How Old Is the Mathematical Symbol Zero?

The Indian astronomer and mathematician Brahmagupta is often credited with writing the first text that used zero as a symbol in mathematical calculations, back in 628 AD. However, the recent carbon-dating results of an ancient text called the Bakhshali manuscript indicate that the concept of zero -- in the form of dot symbols -- was already being used centuries earlier. Researchers at the University of Oxford determined that some of the pages of the Bakhshali manuscript were inscribed between 224 A.D. and 383 A.D.

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  • The Bakhshali manuscript was unearthed in a farmer's field in 1881, in a peasant village that is now part of Pakistan. It is a mathematical text consisting of 70 leaves of birch bark.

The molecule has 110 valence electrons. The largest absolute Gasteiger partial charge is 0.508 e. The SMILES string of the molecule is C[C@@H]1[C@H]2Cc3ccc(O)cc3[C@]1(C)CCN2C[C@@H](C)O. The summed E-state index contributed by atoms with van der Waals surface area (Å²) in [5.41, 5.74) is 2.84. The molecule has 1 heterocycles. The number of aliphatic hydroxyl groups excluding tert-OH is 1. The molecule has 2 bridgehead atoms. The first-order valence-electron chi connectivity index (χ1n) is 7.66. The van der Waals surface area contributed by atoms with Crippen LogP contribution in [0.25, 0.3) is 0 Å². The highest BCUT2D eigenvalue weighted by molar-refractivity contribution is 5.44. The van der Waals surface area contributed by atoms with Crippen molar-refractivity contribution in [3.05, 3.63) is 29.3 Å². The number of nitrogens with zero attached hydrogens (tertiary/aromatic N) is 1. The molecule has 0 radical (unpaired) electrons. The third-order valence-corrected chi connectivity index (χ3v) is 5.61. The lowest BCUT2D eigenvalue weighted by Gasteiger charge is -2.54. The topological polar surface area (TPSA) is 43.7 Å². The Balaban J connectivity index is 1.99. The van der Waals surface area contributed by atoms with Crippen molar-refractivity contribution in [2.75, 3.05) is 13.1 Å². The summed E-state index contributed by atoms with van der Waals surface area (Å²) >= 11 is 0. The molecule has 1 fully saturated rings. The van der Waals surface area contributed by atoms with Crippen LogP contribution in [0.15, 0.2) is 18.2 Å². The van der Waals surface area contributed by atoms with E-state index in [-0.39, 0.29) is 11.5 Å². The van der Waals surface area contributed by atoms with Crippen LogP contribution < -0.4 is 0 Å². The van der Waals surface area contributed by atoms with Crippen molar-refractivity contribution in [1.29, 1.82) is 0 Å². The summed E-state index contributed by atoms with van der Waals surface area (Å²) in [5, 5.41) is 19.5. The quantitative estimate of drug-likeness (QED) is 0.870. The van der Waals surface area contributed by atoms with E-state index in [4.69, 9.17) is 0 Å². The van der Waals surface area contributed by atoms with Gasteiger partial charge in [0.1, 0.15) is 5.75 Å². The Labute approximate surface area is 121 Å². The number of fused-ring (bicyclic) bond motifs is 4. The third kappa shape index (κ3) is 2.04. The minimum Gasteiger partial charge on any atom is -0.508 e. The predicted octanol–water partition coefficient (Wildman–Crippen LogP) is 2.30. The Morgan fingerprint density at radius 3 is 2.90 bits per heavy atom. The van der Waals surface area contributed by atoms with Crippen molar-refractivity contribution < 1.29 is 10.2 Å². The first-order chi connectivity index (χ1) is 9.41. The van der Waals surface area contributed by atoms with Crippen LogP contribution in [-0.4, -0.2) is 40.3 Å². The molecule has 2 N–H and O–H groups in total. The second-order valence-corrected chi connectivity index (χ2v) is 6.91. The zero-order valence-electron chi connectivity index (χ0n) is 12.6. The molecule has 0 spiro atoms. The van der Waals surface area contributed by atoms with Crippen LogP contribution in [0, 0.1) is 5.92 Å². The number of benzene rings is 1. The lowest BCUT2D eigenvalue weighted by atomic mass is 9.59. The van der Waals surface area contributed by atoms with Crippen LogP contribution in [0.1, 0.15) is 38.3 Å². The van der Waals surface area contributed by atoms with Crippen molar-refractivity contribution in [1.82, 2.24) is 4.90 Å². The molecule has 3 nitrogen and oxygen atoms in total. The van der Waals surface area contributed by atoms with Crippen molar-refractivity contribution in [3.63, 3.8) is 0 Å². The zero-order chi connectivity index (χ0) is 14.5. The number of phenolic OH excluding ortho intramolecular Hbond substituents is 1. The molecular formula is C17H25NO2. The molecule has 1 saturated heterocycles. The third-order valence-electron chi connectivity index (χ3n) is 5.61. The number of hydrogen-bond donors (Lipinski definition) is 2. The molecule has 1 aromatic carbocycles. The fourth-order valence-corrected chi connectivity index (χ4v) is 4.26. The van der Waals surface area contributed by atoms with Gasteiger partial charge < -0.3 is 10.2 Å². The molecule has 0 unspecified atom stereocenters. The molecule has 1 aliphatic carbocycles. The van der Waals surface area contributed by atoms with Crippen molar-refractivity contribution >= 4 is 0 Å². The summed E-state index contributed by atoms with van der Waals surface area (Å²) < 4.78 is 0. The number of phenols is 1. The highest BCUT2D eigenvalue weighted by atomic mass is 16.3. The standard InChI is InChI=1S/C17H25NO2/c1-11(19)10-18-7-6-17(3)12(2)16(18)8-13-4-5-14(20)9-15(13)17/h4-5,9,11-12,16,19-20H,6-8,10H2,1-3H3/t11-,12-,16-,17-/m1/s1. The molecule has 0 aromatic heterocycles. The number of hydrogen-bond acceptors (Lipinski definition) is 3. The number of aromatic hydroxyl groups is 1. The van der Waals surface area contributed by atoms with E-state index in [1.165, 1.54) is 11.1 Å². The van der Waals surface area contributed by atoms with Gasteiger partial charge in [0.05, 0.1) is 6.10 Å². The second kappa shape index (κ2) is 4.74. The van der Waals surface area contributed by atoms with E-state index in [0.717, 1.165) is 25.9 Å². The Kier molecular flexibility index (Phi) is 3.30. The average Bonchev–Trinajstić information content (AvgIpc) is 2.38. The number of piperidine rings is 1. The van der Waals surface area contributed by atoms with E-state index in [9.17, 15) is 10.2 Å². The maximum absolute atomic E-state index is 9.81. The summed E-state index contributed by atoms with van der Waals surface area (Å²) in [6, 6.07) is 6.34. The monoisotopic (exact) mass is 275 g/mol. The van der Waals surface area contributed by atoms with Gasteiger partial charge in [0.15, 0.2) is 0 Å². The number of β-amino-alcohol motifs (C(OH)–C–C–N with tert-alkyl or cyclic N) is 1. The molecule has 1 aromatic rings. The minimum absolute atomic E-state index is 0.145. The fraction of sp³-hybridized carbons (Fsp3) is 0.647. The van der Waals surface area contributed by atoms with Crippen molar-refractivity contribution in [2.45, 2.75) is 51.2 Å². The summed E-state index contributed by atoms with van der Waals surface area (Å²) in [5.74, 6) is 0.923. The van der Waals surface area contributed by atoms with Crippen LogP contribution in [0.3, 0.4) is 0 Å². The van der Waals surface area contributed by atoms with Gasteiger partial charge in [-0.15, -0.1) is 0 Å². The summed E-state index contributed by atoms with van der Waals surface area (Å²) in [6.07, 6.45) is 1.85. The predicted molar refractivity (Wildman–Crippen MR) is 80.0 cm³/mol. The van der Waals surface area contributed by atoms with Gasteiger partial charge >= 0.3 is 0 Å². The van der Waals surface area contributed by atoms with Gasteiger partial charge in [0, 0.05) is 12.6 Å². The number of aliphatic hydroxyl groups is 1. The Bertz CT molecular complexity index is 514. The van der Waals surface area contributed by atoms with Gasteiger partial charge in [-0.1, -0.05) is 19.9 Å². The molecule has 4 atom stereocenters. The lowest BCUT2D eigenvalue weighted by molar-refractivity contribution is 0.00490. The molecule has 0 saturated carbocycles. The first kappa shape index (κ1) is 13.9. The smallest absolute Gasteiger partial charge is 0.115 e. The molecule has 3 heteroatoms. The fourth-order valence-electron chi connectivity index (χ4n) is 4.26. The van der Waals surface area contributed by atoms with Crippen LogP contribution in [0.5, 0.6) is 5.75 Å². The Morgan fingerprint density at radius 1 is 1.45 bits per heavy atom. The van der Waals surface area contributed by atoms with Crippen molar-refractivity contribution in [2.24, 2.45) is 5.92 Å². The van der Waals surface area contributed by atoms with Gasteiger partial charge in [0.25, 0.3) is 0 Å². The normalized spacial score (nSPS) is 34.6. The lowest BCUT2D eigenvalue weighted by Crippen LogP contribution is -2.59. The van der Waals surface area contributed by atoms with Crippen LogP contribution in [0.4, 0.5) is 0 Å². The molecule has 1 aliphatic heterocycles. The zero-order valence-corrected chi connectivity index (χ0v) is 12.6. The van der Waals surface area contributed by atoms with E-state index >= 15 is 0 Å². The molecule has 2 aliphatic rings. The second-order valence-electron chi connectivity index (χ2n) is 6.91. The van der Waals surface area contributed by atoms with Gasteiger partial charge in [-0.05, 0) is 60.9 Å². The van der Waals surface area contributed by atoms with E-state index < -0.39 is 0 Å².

• The dot symbol was called shunya-bindu -- literally, "the dot of the empty place." It was used as a placeholder, noting the absence of value, such as distinguishing between 1, 10, and 100.
  • Other ancient cultures used similar placeholder symbols. The Babylonians used a double wedge in 5,000-year-old cuneiform symbols, and the Mayans used a shell to denote absence in their calendar system.
More Info: University of Oxford

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